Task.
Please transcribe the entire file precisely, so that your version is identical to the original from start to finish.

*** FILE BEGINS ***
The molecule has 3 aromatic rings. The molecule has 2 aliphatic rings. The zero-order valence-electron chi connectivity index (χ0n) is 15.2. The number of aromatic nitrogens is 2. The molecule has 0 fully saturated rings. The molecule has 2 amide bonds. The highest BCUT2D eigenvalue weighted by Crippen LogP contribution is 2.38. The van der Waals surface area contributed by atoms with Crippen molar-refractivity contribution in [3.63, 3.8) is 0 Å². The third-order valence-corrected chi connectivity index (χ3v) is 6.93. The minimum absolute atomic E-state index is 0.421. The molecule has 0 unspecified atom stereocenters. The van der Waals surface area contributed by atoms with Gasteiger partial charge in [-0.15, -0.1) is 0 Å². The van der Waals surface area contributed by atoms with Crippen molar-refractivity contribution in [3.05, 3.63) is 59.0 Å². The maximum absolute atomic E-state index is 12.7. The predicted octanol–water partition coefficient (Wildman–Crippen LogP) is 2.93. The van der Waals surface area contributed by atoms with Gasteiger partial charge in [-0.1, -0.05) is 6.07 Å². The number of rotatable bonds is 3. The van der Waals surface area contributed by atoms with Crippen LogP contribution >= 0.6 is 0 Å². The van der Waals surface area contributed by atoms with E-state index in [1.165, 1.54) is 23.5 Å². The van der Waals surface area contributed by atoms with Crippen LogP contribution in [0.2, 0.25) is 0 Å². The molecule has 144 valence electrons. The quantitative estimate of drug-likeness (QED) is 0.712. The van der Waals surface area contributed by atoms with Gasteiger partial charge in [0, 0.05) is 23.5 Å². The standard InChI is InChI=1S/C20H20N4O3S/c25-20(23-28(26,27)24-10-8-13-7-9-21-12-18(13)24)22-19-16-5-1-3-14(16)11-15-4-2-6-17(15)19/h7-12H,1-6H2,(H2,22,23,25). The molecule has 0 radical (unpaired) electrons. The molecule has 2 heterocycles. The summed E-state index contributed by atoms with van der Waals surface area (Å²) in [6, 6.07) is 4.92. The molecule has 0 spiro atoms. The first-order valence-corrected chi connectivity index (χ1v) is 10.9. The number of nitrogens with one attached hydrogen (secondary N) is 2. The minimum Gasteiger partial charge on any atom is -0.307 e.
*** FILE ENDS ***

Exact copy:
The molecule has 3 aromatic rings. The molecule has 2 aliphatic rings. The zero-order valence-electron chi connectivity index (χ0n) is 15.2. The number of aromatic nitrogens is 2. The molecule has 0 fully saturated rings. The molecule has 2 amide bonds. The highest BCUT2D eigenvalue weighted by Crippen LogP contribution is 2.38. The van der Waals surface area contributed by atoms with Crippen molar-refractivity contribution in [3.63, 3.8) is 0 Å². The third-order valence-corrected chi connectivity index (χ3v) is 6.93. The minimum absolute atomic E-state index is 0.421. The molecule has 0 unspecified atom stereocenters. The van der Waals surface area contributed by atoms with Gasteiger partial charge in [-0.15, -0.1) is 0 Å². The van der Waals surface area contributed by atoms with Crippen molar-refractivity contribution in [3.05, 3.63) is 59.0 Å². The maximum absolute atomic E-state index is 12.7. The predicted octanol–water partition coefficient (Wildman–Crippen LogP) is 2.93. The van der Waals surface area contributed by atoms with Gasteiger partial charge in [-0.1, -0.05) is 6.07 Å². The number of rotatable bonds is 3. The van der Waals surface area contributed by atoms with Crippen LogP contribution >= 0.6 is 0 Å². The van der Waals surface area contributed by atoms with E-state index in [1.165, 1.54) is 23.5 Å². The van der Waals surface area contributed by atoms with Crippen LogP contribution in [0.2, 0.25) is 0 Å². The molecule has 144 valence electrons. The quantitative estimate of drug-likeness (QED) is 0.712. The van der Waals surface area contributed by atoms with Gasteiger partial charge in [0, 0.05) is 23.5 Å². The standard InChI is InChI=1S/C20H20N4O3S/c25-20(23-28(26,27)24-10-8-13-7-9-21-12-18(13)24)22-19-16-5-1-3-14(16)11-15-4-2-6-17(15)19/h7-12H,1-6H2,(H2,22,23,25). The molecule has 0 radical (unpaired) electrons. The molecule has 2 heterocycles. The summed E-state index contributed by atoms with van der Waals surface area (Å²) in [6, 6.07) is 4.92. The molecule has 0 spiro atoms. The first-order valence-corrected chi connectivity index (χ1v) is 10.9. The number of nitrogens with one attached hydrogen (secondary N) is 2. The minimum Gasteiger partial charge on any atom is -0.307 e.